Plate 1.2 Henri Matisse, Blue Nude (Souvenir of Biskra), 1907, oil on canvas, 92 × 140 cm. The Baltimore Museum of Art, The Cone Collection, formed by Dr Claribel Cone and Miss Etta Cone of Baltimore, Maryland, BMA 1950.228. Photo: Mitro Hood. © Succession H. Matisse/DACS 2018.
Plate 1.3 Ernst Ludwig Kirchner, Adam and Eve, 1912, carved and stained wood, 170 × 30 × 31 cm. Staatsgalerie, Stuttgart. Photo: © bpk/Staatsgalerie Stuttgart.
However, during and after the First World War, a different engagement with the ‘primitive’ also emerged, less aesthetic and more overtly political. In the hands of the revolutionary avant-garde, the concept of the ‘primitive’ was used not so much to reinvigorate European art, but as a lever to challenge and destabilise European bourgeois culture. The arts of Africa and Oceania had an impact on the Dada group, active in Zurich and Berlin. Carl Einstein’s copiously illustrated volume Negerplastik (usually translated as ‘Negro Sculpture’) connected the technical radicalism of Cubism with African art (Plate 1.5). After the Russian Revolution, a radicalised understanding of African and Oceanic art impacted on many of those in the orbit of Surrealism, including André Breton, Georges Bataille and the sculptor Alberto Giacometti (Plate 1.6).
Plate 1.4 Constantin Brancusi, Adam and Eve, 1916–21, chestnut (Adam) and oak (Eve) on limestone, height 240 cm. Solomon R. Guggenheim Museum, New York. Photo: © 2017. The Solomon R. Guggenheim Museum/Art Resource, NY/Scala, Florence. © Succession Brancusi – All Rights Reserved. ADAGP, Paris and DACS, London 2017.
Plate 1.5 Cover of Carl Einstein, Negerplastik, Leipzig, 1915. The Bodleian Library, University of Oxford, VET.GER.IV.B.236. Photo: Bodleian Library.
Long as it already is, the preceding list could be much longer. In one variant or another, during the first half of the twentieth century, ‘primitivism’ was of undoubted importance to the European avant-garde (and here I am using that term in its widest sense, to embrace all tendencies from the most autonomous to the most engaged).6 Much was at stake in the concept of the ‘primitive’, both aesthetically and politically.
Plate 1.6 Alberto Giacometti, Spoon Woman, 1926–27, bronze, 145 × 51 × 21 cm. Museum of Modern Art (MoMA), New York. Acquired through the Mrs Rita Silver Fund in honor of her husband Leo Silver and in memory of her son Stanley R. Silver, and the Mr and Mrs Walter Hochschild Fund. Acc. N.: 158.1986. Photo: © 2017. Digital image, The Museum of Modern Art, New York/Scala, Florence. © The Estate of Alberto Giacometti (Fondation Annette et Alberto Giacometti, Paris and ADAGP, Paris), licensed in the UK by ACS and DACS, London 2017.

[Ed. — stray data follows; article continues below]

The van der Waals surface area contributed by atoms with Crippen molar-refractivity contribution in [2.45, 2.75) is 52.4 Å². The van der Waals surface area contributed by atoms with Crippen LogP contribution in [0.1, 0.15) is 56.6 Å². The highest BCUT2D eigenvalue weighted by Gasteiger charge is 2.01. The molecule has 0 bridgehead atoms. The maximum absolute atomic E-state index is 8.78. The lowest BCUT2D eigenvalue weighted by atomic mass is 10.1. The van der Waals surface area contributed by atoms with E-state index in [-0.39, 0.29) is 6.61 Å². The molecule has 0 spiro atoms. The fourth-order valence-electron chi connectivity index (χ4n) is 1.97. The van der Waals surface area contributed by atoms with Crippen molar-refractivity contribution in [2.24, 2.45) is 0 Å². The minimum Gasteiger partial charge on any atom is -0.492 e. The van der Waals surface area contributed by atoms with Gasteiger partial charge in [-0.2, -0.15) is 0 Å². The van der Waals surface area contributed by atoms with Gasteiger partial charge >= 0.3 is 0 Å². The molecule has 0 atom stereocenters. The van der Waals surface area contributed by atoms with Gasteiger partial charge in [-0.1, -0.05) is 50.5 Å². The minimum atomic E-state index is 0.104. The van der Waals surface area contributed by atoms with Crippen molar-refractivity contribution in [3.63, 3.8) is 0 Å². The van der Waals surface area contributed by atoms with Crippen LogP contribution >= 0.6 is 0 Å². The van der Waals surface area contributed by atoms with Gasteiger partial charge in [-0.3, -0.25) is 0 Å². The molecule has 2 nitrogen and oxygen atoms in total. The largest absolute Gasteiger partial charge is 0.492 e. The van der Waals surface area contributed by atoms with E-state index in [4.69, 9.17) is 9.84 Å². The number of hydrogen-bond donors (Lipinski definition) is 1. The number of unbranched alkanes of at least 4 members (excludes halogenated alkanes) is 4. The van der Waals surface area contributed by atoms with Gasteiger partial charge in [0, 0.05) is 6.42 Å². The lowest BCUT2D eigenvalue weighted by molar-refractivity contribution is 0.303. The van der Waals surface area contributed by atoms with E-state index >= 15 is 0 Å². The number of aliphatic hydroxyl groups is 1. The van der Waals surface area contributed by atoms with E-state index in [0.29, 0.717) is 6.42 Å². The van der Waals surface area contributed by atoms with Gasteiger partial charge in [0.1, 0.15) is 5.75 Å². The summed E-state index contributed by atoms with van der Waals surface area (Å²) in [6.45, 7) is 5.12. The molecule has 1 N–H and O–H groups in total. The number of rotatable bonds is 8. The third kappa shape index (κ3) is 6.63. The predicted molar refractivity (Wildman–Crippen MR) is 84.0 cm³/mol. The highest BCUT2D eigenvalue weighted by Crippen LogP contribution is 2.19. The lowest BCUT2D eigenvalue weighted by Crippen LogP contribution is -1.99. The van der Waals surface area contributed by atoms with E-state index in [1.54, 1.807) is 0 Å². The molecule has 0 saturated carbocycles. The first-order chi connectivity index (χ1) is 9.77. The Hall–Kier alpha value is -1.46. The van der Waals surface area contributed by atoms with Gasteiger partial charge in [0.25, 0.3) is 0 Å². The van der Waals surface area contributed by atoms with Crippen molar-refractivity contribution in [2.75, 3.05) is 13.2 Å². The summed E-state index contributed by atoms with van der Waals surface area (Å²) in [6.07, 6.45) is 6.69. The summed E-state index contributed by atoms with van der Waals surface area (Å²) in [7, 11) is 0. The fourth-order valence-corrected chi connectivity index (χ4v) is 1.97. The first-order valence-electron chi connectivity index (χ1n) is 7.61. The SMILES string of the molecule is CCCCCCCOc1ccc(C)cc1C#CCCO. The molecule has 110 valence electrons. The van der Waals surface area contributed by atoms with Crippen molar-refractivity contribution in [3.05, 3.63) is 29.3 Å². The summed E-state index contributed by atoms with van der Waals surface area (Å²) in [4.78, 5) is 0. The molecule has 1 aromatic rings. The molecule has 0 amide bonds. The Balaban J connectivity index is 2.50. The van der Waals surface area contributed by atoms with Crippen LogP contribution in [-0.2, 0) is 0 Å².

1 Primitivism and expression
The avant-garde and ‘perspective’
The idea of the ‘primitive’ had not been important for the first phase of the modern movement in the nineteenth century. The main preoccupation of artists such as Edouard Manet, and the Impressionists, had been with their own contemporary world. Centrally, this meant an emphasis on urban subjects and, above all, the radically new urban modernity of Paris (Plate 1.7). Not entirely so, there was also another strand of interest in rural subjects, including both the landscape itself and those who lived and worked in it. But even here, those perennial subjects had to be treated in a modern way.
This points to one of the absolutely key features of avant-garde art, nineteenth and twentieth century alike: the elevation of the means of representation to parity with, or even precedence over, the subjects represented; an escalated tension between the how and the what. For four hundred years, notwithstanding a succession of conceptual, technical and stylistic changes, some form or other of credible lifelikeness had been the hallmark of European art. However baroque the fantasy, however spiritual the subject, the norm was for things to happen within a coherent perspectival space in which illusionistically modelled figures elicited emotional responses from their viewers.